B. Rules on Team Work:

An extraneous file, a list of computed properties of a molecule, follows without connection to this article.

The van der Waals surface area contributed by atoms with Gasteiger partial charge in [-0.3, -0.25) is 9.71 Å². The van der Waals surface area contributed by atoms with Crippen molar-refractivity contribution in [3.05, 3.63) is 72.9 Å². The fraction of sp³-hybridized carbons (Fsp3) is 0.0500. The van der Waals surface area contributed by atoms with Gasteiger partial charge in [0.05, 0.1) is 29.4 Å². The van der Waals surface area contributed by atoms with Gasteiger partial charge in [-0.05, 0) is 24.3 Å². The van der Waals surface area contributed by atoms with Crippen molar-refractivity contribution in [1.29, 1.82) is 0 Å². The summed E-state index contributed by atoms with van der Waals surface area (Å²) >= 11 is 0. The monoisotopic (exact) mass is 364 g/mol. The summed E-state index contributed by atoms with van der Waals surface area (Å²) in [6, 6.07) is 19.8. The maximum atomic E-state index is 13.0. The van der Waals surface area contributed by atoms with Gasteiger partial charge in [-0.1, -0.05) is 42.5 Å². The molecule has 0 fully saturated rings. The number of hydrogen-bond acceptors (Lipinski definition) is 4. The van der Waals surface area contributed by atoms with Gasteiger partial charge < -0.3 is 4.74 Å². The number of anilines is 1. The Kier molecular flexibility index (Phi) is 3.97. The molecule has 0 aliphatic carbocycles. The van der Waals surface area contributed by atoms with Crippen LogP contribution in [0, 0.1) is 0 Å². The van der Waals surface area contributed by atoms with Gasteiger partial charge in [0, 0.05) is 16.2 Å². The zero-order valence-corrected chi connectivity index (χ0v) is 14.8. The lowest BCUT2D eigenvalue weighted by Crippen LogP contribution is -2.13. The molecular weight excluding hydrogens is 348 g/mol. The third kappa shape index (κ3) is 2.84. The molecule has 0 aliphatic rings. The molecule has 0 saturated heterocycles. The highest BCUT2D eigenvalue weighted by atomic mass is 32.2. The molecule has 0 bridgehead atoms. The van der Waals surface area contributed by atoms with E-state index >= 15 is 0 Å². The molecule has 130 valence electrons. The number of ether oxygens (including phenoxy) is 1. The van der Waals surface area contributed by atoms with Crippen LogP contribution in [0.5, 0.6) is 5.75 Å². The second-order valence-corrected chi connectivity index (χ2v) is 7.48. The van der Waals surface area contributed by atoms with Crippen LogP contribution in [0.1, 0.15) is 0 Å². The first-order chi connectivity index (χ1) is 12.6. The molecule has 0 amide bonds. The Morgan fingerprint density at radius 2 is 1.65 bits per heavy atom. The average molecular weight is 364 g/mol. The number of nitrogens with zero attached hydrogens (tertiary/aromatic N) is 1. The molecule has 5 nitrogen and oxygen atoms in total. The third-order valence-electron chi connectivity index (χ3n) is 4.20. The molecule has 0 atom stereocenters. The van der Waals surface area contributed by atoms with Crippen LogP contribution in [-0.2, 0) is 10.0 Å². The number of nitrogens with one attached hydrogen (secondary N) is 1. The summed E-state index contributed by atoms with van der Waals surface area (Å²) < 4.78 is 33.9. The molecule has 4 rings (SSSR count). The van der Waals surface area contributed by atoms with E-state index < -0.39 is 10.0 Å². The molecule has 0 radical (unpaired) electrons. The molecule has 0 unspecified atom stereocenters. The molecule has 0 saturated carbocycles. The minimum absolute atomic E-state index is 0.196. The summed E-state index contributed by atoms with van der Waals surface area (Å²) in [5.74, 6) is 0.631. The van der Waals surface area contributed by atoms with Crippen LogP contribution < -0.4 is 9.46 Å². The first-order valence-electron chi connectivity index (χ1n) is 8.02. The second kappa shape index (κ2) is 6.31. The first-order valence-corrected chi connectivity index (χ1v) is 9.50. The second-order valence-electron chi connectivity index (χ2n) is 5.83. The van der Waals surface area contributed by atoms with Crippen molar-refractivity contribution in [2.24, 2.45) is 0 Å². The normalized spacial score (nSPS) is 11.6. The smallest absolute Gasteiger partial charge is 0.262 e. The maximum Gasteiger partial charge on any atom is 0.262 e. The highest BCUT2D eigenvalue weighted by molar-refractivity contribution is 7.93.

So, I want to talk about some basic rules of team work. The first one is that a leader has to respect the value of the team. Even though this makes sense, not every leader values working with a team. Some leaders work with a team because they simply have to. They are either mandated to do this or they have inherited a team, but good leaders understand that the key to survival is being able to work with a team. Great leaders know that solo leadership is really a bad idea; you can only take a group as far as you go. And when we try to fly solo, we usually fail. Team work is something very Biblical. In Proverbs 27:17 as iron sharpens iron so one person sharpens another and we need each other to stay sharp, although the sharpening isn’t always pleasant. Without one another we quickly dull. When you sharpen an axe, they may be some sparks and this is often true in a team. Remember Moses; one of his early failures was caused from trying to do everything by himself. His father-in-law told him that he was going to wear himself out. One of the reasons that Nehemiah was such a great leader; upon arriving in Jerusalem he put together a team. Through this, he was able to build the wall of which by himself, he could never have done. Of course Jesus formed his own team with the twelve. They had their problems of course; Jesus had to have been very patient with them. In Matthew 24, the chapter starts off with them glorifying the temple building. But in Matthew 23, Jesus had told them that this house will lie desolate, but at the very end of the chapter, they talked about how great the building was. So, Jesus worked with a team and at times, it must have taken a lot of patience. And fortunately, he had all the patience of the universe.